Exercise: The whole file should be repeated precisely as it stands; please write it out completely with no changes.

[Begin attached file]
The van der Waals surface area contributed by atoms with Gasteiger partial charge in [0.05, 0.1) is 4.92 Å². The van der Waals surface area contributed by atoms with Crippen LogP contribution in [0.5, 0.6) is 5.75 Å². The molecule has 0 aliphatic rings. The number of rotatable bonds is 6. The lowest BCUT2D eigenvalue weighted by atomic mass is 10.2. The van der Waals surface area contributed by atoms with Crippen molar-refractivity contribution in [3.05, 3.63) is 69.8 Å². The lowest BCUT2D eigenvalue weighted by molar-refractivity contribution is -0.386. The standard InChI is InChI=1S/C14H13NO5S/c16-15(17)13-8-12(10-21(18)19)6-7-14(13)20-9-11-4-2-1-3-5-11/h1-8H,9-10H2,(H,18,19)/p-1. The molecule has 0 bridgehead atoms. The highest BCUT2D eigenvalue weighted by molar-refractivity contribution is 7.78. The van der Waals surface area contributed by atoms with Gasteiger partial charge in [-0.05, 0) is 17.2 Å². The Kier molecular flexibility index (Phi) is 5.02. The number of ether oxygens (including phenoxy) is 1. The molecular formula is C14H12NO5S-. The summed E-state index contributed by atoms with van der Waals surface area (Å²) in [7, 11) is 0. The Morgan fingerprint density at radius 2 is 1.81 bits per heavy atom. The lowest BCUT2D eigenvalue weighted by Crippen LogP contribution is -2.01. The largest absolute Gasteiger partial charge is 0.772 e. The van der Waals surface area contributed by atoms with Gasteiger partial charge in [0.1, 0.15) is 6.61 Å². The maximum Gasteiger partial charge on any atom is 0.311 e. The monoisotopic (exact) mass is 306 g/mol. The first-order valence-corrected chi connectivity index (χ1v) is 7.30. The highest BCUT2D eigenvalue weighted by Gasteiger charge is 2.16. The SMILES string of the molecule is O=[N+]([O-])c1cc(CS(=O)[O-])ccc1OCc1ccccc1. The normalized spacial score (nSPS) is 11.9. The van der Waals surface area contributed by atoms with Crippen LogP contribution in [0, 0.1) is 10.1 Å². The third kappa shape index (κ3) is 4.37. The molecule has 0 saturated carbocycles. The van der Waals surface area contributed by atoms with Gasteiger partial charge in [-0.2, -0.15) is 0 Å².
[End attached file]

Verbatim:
The van der Waals surface area contributed by atoms with Gasteiger partial charge in [0.05, 0.1) is 4.92 Å². The van der Waals surface area contributed by atoms with Crippen LogP contribution in [0.5, 0.6) is 5.75 Å². The molecule has 0 aliphatic rings. The number of rotatable bonds is 6. The lowest BCUT2D eigenvalue weighted by atomic mass is 10.2. The van der Waals surface area contributed by atoms with Crippen molar-refractivity contribution in [3.05, 3.63) is 69.8 Å². The lowest BCUT2D eigenvalue weighted by molar-refractivity contribution is -0.386. The standard InChI is InChI=1S/C14H13NO5S/c16-15(17)13-8-12(10-21(18)19)6-7-14(13)20-9-11-4-2-1-3-5-11/h1-8H,9-10H2,(H,18,19)/p-1. The molecule has 0 bridgehead atoms. The highest BCUT2D eigenvalue weighted by molar-refractivity contribution is 7.78. The van der Waals surface area contributed by atoms with Gasteiger partial charge in [-0.05, 0) is 17.2 Å². The Kier molecular flexibility index (Phi) is 5.02. The number of ether oxygens (including phenoxy) is 1. The molecular formula is C14H12NO5S-. The summed E-state index contributed by atoms with van der Waals surface area (Å²) in [7, 11) is 0. The Morgan fingerprint density at radius 2 is 1.81 bits per heavy atom. The lowest BCUT2D eigenvalue weighted by Crippen LogP contribution is -2.01. The largest absolute Gasteiger partial charge is 0.772 e. The van der Waals surface area contributed by atoms with Gasteiger partial charge in [0.1, 0.15) is 6.61 Å². The maximum Gasteiger partial charge on any atom is 0.311 e. The monoisotopic (exact) mass is 306 g/mol. The first-order valence-corrected chi connectivity index (χ1v) is 7.30. The highest BCUT2D eigenvalue weighted by Gasteiger charge is 2.16. The SMILES string of the molecule is O=[N+]([O-])c1cc(CS(=O)[O-])ccc1OCc1ccccc1. The normalized spacial score (nSPS) is 11.9. The van der Waals surface area contributed by atoms with Crippen LogP contribution in [0, 0.1) is 10.1 Å². The third kappa shape index (κ3) is 4.37. The molecule has 0 saturated carbocycles. The van der Waals surface area contributed by atoms with Gasteiger partial charge in [-0.2, -0.15) is 0 Å².